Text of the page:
For the second consecutive year, a group of students at West Middle School is the sole Colorado winner in Samsung’s Solve for Tomorrow contest, which nets another $15,000 in prize money for the school and the chance to compete against 99 other schools in the nation for more big bucks.
“These kids did something amazing,” said math teacher Phillip Hutcherson.
Eleven students are working on the project, called “Oh, Hail No,” which proposes a new, improved way to protect vehicles from damage during what have become Colorado’s trademark natural disaster, destructive hail storms. The team is narrowing down the final three designs, the makeup of which are being kept secret.
A three-minute video due by Feb. 20 to contest organizers will showcase the students’ prototype. Samsung is supplying the video kit.
“Young minds have just as much to teach as they do to learn,” Ann Woo, senior director of corporate citizenship at Samsung Electronics America, said in a news release about West being the Colorado recipient.
This is the 10th year for Samsung’s national technology challenge for students to invent a solution for a problem unique to their community. Twenty teams will be declared national competitors for a grand prize of $100,000 in Samsung technology products.
“Regardless if we win the next stage of the competition or not, it is a great way to help the community,” said participating student Leinis Diane Diaz Perez. “It’s been a great experience.”
Hutcherson asked teachers to nominate seventh- and eighth-grade students who “had never had a chance to do something special, but if given the opportunity would step up and do something great.”
The contest provided three important lessons, he said.
“It gives students a sense of self-confidence that they can do something really meaningful at a young age,” he said.
The hard work also resulted in needed money for the school, Hutcherson said.
Like last year, West Middle School in Colorado Springs School District 11 will use the prize winnings to buy Samsung laptops and other devices toward the goal of supplying each of the school’s 280 students an electronic device for schoolwork and to use at home, he said.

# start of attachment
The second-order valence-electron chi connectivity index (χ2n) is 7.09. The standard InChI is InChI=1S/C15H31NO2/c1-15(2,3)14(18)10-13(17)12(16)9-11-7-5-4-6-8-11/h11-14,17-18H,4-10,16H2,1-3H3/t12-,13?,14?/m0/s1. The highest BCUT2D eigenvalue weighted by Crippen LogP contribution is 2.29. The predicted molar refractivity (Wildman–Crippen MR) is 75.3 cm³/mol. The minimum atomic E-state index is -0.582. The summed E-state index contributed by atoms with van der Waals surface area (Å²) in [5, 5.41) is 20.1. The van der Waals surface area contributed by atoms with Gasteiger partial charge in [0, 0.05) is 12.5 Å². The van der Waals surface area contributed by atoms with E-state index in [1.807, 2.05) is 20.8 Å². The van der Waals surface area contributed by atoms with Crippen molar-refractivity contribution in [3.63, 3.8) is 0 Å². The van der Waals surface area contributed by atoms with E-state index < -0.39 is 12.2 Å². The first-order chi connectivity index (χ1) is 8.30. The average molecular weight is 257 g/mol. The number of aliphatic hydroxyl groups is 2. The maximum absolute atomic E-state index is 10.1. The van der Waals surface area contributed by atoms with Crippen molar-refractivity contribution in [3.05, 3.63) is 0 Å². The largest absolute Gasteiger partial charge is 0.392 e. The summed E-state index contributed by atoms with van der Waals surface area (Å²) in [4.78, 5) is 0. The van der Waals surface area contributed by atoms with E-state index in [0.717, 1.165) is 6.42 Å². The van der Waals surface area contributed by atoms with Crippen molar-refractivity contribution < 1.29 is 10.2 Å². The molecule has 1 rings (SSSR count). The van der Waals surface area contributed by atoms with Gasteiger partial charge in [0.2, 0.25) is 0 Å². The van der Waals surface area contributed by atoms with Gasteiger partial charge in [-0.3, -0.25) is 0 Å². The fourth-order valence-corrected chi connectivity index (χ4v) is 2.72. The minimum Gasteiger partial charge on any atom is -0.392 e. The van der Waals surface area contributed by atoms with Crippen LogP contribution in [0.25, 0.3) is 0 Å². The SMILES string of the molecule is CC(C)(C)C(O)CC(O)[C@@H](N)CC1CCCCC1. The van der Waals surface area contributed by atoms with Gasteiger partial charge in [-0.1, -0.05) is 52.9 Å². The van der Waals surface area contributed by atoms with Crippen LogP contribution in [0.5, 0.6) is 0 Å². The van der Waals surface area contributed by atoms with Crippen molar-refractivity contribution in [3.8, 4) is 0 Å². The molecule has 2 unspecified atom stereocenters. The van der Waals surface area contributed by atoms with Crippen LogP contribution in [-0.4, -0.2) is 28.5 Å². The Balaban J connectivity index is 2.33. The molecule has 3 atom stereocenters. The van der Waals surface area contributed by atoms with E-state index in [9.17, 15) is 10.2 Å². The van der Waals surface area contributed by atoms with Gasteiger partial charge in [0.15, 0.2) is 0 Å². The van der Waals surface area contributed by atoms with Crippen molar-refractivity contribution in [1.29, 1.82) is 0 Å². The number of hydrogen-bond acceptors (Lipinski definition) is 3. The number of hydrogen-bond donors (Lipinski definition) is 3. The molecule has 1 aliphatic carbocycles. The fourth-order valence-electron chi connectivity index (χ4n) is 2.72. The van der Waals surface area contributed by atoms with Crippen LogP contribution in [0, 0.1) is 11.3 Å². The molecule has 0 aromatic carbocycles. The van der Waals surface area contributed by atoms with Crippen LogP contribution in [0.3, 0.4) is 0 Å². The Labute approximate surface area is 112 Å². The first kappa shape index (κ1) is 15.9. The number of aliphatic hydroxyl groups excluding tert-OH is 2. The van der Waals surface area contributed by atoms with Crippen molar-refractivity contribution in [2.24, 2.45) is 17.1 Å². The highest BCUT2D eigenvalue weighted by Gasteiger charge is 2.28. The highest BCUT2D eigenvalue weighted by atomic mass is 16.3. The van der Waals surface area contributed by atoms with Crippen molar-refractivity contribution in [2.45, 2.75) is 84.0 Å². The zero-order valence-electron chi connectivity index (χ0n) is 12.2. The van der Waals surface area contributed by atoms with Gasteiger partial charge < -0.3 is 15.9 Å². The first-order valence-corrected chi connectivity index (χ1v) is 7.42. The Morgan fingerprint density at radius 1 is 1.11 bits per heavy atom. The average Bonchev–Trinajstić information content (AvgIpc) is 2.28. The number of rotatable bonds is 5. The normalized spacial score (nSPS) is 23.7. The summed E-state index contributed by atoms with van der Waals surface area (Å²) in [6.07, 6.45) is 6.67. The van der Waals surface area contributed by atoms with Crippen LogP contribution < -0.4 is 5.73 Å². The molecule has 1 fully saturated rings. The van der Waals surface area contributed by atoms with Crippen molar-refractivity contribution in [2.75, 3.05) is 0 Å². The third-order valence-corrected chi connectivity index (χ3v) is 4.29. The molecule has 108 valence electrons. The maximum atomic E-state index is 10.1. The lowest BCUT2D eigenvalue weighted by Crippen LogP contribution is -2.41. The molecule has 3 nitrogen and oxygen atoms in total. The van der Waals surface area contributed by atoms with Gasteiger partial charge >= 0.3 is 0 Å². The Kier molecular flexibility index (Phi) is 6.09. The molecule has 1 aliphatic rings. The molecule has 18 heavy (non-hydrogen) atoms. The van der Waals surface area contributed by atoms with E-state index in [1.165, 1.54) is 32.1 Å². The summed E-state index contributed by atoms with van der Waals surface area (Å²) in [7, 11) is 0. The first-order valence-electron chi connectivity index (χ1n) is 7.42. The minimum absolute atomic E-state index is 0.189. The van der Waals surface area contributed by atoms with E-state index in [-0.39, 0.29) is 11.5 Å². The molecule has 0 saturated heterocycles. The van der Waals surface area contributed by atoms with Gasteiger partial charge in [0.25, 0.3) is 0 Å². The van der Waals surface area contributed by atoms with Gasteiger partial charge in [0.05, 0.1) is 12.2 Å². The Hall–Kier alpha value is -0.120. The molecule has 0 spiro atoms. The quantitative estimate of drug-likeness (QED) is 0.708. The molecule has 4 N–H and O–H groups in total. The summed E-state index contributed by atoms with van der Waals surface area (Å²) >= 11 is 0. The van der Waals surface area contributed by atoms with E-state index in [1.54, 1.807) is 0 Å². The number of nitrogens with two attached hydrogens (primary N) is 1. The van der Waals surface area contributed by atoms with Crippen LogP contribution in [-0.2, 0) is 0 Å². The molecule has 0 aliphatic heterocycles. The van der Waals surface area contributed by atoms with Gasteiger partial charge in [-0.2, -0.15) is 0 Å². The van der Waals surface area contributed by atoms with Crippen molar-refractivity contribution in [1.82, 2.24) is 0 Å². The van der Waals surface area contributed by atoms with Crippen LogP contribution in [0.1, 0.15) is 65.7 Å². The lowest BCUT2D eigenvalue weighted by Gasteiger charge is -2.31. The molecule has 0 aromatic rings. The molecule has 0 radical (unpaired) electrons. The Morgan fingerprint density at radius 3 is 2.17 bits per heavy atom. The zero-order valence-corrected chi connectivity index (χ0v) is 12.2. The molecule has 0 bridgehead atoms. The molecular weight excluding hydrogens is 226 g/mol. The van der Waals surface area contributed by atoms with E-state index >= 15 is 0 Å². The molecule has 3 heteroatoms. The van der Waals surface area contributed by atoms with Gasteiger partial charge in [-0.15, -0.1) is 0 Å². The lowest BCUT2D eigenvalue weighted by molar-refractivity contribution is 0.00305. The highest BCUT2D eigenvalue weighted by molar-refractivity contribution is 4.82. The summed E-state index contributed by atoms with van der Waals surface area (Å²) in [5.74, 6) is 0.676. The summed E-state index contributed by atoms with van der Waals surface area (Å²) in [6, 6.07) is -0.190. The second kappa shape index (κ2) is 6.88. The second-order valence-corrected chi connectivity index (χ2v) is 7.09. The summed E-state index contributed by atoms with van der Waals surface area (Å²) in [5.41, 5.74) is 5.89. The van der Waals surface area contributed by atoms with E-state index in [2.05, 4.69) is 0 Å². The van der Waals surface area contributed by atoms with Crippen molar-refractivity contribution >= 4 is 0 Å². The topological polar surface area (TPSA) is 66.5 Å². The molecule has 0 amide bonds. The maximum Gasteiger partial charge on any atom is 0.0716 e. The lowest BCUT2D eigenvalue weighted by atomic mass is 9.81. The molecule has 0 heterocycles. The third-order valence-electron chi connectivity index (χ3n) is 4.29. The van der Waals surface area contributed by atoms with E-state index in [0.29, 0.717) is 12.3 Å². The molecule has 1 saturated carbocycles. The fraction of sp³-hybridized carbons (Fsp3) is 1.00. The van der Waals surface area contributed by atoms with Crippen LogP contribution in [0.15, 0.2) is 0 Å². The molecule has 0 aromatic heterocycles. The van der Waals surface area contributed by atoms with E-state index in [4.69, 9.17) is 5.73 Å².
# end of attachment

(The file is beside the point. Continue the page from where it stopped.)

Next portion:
The school also purchased large screens for teaching in classrooms last year and may add more this year.
The project also demonstrates the coolness factor of STEM (science, technology, engineering and math) subjects, which are heavily incorporated in the work, Hutcherson said.
Last year’s proposal — an interactive communications kiosk for homeless people to access food, shelter, self-care, health services and job training — didn’t advance past the state title. Because the idea had just gotten started, the video students produced wasn’t able to adequately capture the benefits, Hutcherson said.
“It was a bummer,” he said. “We tried to continue to make it happen, but we didn’t have the resources.”
He’s optimistic this year’s concept, which would benefit people caught in “Hail Alley” along Colorado’s Front Range including Colorado Springs, is a solid invention. Most products on the market to prevent vehicle damage have flaws, such as being too time consuming to install or too expensive, ill-fitting or cumbersome, Hutcherson said.
“Students have tried to design products that are efficient, more compact and less expensive,” he said. “We’re engineering it from scratch.”
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